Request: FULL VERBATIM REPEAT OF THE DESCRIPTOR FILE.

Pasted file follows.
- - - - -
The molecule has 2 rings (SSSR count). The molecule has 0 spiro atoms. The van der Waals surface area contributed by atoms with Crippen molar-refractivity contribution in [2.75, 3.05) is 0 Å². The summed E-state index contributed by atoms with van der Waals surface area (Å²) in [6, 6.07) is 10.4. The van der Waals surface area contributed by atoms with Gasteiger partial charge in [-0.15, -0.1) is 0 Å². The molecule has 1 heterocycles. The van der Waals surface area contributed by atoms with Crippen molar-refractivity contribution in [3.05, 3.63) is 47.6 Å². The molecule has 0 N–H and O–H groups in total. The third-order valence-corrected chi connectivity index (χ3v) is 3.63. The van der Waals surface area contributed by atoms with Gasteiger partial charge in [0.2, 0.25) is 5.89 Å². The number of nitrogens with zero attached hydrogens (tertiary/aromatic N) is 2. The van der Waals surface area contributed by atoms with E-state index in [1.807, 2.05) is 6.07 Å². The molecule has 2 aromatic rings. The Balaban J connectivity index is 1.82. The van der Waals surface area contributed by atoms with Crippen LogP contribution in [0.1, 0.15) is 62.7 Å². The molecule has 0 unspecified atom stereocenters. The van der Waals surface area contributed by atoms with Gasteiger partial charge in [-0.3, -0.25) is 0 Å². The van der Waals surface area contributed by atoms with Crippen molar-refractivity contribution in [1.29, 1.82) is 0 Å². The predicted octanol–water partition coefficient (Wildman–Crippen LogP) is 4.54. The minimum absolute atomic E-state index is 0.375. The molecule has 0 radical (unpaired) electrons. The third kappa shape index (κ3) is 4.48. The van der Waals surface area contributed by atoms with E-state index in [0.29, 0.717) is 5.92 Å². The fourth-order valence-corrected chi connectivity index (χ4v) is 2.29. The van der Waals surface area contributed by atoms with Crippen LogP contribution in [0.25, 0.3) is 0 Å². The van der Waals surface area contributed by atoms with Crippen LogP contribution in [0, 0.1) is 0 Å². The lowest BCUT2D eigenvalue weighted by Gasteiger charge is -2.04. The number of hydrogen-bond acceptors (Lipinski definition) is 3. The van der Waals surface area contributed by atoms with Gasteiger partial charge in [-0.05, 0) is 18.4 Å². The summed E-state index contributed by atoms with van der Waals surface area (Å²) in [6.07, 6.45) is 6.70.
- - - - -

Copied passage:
The molecule has 2 rings (SSSR count). The molecule has 0 spiro atoms. The van der Waals surface area contributed by atoms with Crippen molar-refractivity contribution in [2.75, 3.05) is 0 Å². The summed E-state index contributed by atoms with van der Waals surface area (Å²) in [6, 6.07) is 10.4. The van der Waals surface area contributed by atoms with Gasteiger partial charge in [-0.15, -0.1) is 0 Å². The molecule has 1 heterocycles. The van der Waals surface area contributed by atoms with Crippen molar-refractivity contribution in [3.05, 3.63) is 47.6 Å². The molecule has 0 N–H and O–H groups in total. The third-order valence-corrected chi connectivity index (χ3v) is 3.63. The van der Waals surface area contributed by atoms with Gasteiger partial charge in [0.2, 0.25) is 5.89 Å². The number of nitrogens with zero attached hydrogens (tertiary/aromatic N) is 2. The van der Waals surface area contributed by atoms with E-state index in [1.807, 2.05) is 6.07 Å². The molecule has 2 aromatic rings. The Balaban J connectivity index is 1.82. The van der Waals surface area contributed by atoms with Crippen LogP contribution in [0.1, 0.15) is 62.7 Å². The molecule has 0 unspecified atom stereocenters. The van der Waals surface area contributed by atoms with Gasteiger partial charge in [-0.3, -0.25) is 0 Å². The van der Waals surface area contributed by atoms with Crippen molar-refractivity contribution in [1.29, 1.82) is 0 Å². The predicted octanol–water partition coefficient (Wildman–Crippen LogP) is 4.54. The minimum absolute atomic E-state index is 0.375. The molecule has 0 radical (unpaired) electrons. The third kappa shape index (κ3) is 4.48. The van der Waals surface area contributed by atoms with E-state index in [0.29, 0.717) is 5.92 Å². The fourth-order valence-corrected chi connectivity index (χ4v) is 2.29. The van der Waals surface area contributed by atoms with Crippen LogP contribution in [0.25, 0.3) is 0 Å². The van der Waals surface area contributed by atoms with Crippen LogP contribution in [0, 0.1) is 0 Å². The lowest BCUT2D eigenvalue weighted by Gasteiger charge is -2.04. The number of hydrogen-bond acceptors (Lipinski definition) is 3. The van der Waals surface area contributed by atoms with Gasteiger partial charge in [-0.05, 0) is 18.4 Å². The summed E-state index contributed by atoms with van der Waals surface area (Å²) in [6.07, 6.45) is 6.70.